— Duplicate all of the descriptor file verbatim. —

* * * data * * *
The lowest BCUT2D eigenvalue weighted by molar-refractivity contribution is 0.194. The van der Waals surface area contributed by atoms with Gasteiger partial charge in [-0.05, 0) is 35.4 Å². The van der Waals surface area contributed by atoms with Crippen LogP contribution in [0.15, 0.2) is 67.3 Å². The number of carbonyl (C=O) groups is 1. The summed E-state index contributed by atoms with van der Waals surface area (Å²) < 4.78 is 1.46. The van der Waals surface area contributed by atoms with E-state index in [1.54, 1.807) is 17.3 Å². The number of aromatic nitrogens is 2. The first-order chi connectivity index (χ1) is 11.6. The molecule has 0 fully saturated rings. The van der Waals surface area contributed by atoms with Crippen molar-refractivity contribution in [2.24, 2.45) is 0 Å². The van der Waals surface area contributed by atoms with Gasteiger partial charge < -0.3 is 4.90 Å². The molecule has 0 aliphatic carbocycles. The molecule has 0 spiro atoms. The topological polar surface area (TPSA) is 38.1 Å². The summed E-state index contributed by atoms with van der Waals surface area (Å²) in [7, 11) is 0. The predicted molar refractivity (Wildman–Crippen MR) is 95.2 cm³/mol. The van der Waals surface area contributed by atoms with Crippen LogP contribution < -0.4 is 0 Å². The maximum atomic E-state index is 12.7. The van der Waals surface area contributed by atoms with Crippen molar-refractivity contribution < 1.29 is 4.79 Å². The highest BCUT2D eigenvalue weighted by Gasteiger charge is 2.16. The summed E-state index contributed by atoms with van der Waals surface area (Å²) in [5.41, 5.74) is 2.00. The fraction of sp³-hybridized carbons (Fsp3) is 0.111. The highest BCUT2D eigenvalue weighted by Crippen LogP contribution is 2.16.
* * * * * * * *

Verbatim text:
The lowest BCUT2D eigenvalue weighted by molar-refractivity contribution is 0.194. The van der Waals surface area contributed by atoms with Gasteiger partial charge in [-0.05, 0) is 35.4 Å². The van der Waals surface area contributed by atoms with Crippen LogP contribution in [0.15, 0.2) is 67.3 Å². The number of carbonyl (C=O) groups is 1. The summed E-state index contributed by atoms with van der Waals surface area (Å²) < 4.78 is 1.46. The van der Waals surface area contributed by atoms with E-state index in [1.54, 1.807) is 17.3 Å². The number of aromatic nitrogens is 2. The first-order chi connectivity index (χ1) is 11.6. The molecule has 0 fully saturated rings. The van der Waals surface area contributed by atoms with Crippen molar-refractivity contribution in [2.24, 2.45) is 0 Å². The van der Waals surface area contributed by atoms with Gasteiger partial charge < -0.3 is 4.90 Å². The molecule has 0 aliphatic carbocycles. The molecule has 0 spiro atoms. The topological polar surface area (TPSA) is 38.1 Å². The summed E-state index contributed by atoms with van der Waals surface area (Å²) in [7, 11) is 0. The predicted molar refractivity (Wildman–Crippen MR) is 95.2 cm³/mol. The van der Waals surface area contributed by atoms with Crippen LogP contribution < -0.4 is 0 Å². The maximum atomic E-state index is 12.7. The van der Waals surface area contributed by atoms with Crippen molar-refractivity contribution < 1.29 is 4.79 Å². The highest BCUT2D eigenvalue weighted by Gasteiger charge is 2.16. The summed E-state index contributed by atoms with van der Waals surface area (Å²) in [5.41, 5.74) is 2.00. The fraction of sp³-hybridized carbons (Fsp3) is 0.111. The highest BCUT2D eigenvalue weighted by Crippen LogP contribution is 2.16.